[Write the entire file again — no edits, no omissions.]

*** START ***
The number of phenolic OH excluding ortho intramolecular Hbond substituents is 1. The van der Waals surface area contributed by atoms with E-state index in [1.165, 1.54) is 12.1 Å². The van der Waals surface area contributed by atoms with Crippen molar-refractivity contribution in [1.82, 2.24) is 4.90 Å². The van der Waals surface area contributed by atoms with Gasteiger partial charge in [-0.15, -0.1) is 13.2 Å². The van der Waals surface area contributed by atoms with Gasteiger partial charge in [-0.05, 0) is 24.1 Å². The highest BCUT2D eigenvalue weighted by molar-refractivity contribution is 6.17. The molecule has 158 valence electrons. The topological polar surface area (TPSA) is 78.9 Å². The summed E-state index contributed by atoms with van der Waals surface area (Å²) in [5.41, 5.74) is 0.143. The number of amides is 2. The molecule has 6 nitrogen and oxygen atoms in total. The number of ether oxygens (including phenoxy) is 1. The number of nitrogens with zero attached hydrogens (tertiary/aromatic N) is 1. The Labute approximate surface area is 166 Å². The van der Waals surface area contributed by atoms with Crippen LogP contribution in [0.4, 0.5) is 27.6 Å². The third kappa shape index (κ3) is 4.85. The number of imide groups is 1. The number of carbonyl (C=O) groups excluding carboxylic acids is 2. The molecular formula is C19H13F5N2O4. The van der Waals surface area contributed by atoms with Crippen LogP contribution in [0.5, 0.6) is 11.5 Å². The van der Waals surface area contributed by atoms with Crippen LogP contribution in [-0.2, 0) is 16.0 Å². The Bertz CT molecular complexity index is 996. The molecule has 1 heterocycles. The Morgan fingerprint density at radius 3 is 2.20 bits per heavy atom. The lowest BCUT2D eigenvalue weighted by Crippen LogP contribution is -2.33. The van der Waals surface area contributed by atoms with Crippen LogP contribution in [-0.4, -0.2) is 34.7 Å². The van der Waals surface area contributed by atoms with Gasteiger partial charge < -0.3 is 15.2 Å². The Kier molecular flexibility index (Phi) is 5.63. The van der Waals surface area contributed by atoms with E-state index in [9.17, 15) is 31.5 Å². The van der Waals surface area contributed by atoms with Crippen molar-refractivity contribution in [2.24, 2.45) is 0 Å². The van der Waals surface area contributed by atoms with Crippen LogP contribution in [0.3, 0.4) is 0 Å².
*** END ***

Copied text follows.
The number of phenolic OH excluding ortho intramolecular Hbond substituents is 1. The van der Waals surface area contributed by atoms with E-state index in [1.165, 1.54) is 12.1 Å². The van der Waals surface area contributed by atoms with Crippen molar-refractivity contribution in [1.82, 2.24) is 4.90 Å². The van der Waals surface area contributed by atoms with Gasteiger partial charge in [-0.15, -0.1) is 13.2 Å². The van der Waals surface area contributed by atoms with Gasteiger partial charge in [-0.05, 0) is 24.1 Å². The highest BCUT2D eigenvalue weighted by molar-refractivity contribution is 6.17. The molecule has 158 valence electrons. The topological polar surface area (TPSA) is 78.9 Å². The summed E-state index contributed by atoms with van der Waals surface area (Å²) in [5.41, 5.74) is 0.143. The number of amides is 2. The molecule has 6 nitrogen and oxygen atoms in total. The number of ether oxygens (including phenoxy) is 1. The number of nitrogens with zero attached hydrogens (tertiary/aromatic N) is 1. The Labute approximate surface area is 166 Å². The van der Waals surface area contributed by atoms with Crippen LogP contribution in [0.4, 0.5) is 27.6 Å². The third kappa shape index (κ3) is 4.85. The number of imide groups is 1. The number of carbonyl (C=O) groups excluding carboxylic acids is 2. The molecular formula is C19H13F5N2O4. The van der Waals surface area contributed by atoms with Crippen LogP contribution in [0.5, 0.6) is 11.5 Å². The van der Waals surface area contributed by atoms with Crippen LogP contribution in [-0.2, 0) is 16.0 Å². The Bertz CT molecular complexity index is 996. The molecule has 1 heterocycles. The Morgan fingerprint density at radius 3 is 2.20 bits per heavy atom. The lowest BCUT2D eigenvalue weighted by Crippen LogP contribution is -2.33. The van der Waals surface area contributed by atoms with Crippen LogP contribution in [-0.4, -0.2) is 34.7 Å². The van der Waals surface area contributed by atoms with Gasteiger partial charge < -0.3 is 15.2 Å². The Kier molecular flexibility index (Phi) is 5.63. The van der Waals surface area contributed by atoms with E-state index in [9.17, 15) is 31.5 Å². The van der Waals surface area contributed by atoms with Crippen molar-refractivity contribution in [2.24, 2.45) is 0 Å². The van der Waals surface area contributed by atoms with Crippen LogP contribution in [0.3, 0.4) is 0 Å².